Nearly 25,000 species of flowering plants and ferns are native to the countries surrounding the Mediterranean basin, and 60% of these plants are found nowhere else in the world. This extreme richness means that the Mediterranean is considered one of the world’s 25 biodiversity “hotspots”.

This work presents a selection of 50 threatened plant species growing on 12 Mediterranean islands, most of which (46) are classified as Critically Endangered (CR).

The main threats faced by the species evaluated are mostly due to direct or indirect human activities. These fall under the following categories (in decreasing order of importance): urbanization, tourism and recreation, fire, changes in agricultural practices, invasive alien species, and harvesting pressure. It is also clear that climate change will increase these threats, as flora, especially island flora, has a limited scope to migrate on small islands.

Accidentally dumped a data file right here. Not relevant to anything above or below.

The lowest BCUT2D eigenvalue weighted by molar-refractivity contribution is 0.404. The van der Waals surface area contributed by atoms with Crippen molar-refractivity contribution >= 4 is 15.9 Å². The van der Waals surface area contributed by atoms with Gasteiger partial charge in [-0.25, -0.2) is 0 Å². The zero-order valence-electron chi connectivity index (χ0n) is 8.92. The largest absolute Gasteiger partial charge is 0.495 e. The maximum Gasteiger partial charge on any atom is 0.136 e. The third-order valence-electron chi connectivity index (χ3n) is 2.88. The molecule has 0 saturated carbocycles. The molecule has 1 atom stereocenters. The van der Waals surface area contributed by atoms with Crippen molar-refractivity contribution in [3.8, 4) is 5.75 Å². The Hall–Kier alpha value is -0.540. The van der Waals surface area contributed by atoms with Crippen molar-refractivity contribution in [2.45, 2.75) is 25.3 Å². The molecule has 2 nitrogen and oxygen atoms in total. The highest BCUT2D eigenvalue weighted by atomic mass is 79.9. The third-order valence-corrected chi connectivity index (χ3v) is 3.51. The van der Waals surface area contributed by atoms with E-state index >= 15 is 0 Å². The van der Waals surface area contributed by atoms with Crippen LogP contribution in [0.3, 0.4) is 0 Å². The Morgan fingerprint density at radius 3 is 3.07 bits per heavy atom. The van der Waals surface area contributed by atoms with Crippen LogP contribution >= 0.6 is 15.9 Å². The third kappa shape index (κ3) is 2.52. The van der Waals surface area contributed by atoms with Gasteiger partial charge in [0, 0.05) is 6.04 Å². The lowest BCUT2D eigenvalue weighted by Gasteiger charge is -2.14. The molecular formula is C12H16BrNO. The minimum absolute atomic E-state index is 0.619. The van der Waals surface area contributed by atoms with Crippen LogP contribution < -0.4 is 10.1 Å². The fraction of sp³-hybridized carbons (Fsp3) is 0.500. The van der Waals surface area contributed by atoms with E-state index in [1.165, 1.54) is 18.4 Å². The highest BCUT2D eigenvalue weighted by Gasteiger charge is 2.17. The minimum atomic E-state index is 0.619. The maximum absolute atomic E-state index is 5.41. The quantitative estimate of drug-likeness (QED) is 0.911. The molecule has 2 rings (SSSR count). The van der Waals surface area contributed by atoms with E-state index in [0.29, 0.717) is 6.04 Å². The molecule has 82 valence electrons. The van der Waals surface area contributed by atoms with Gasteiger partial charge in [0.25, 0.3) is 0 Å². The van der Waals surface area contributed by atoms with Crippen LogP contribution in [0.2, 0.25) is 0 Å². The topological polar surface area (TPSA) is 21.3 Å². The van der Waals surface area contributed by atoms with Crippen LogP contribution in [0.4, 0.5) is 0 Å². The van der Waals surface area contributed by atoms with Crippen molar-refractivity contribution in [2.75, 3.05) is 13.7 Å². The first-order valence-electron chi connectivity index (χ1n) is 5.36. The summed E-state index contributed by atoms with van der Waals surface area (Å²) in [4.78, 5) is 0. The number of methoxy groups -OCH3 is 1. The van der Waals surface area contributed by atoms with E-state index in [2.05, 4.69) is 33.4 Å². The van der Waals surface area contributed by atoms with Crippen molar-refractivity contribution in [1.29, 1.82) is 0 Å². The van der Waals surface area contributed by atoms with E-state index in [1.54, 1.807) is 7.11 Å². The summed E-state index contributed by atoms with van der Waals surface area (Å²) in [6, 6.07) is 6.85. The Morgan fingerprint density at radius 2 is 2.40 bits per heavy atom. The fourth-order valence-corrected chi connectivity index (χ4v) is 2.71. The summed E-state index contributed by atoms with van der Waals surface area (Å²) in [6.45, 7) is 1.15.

Recommendations for conservation action
Nearly three quarters of the 50 species selected benefit from some sort of legal protection, whether it be at national or international level. About half have some protection, or their population is included in a protected area. However, these conservation measures, while very valuable, are not sufficiently enforced to efficiently reduce the risk of extinction.

This work was carried out by the IUCN Mediterranean Island Plants Specialist Group. More information can be found in the publication: "The Top 50 Mediterranean Island Plants", available to download from the link on this page.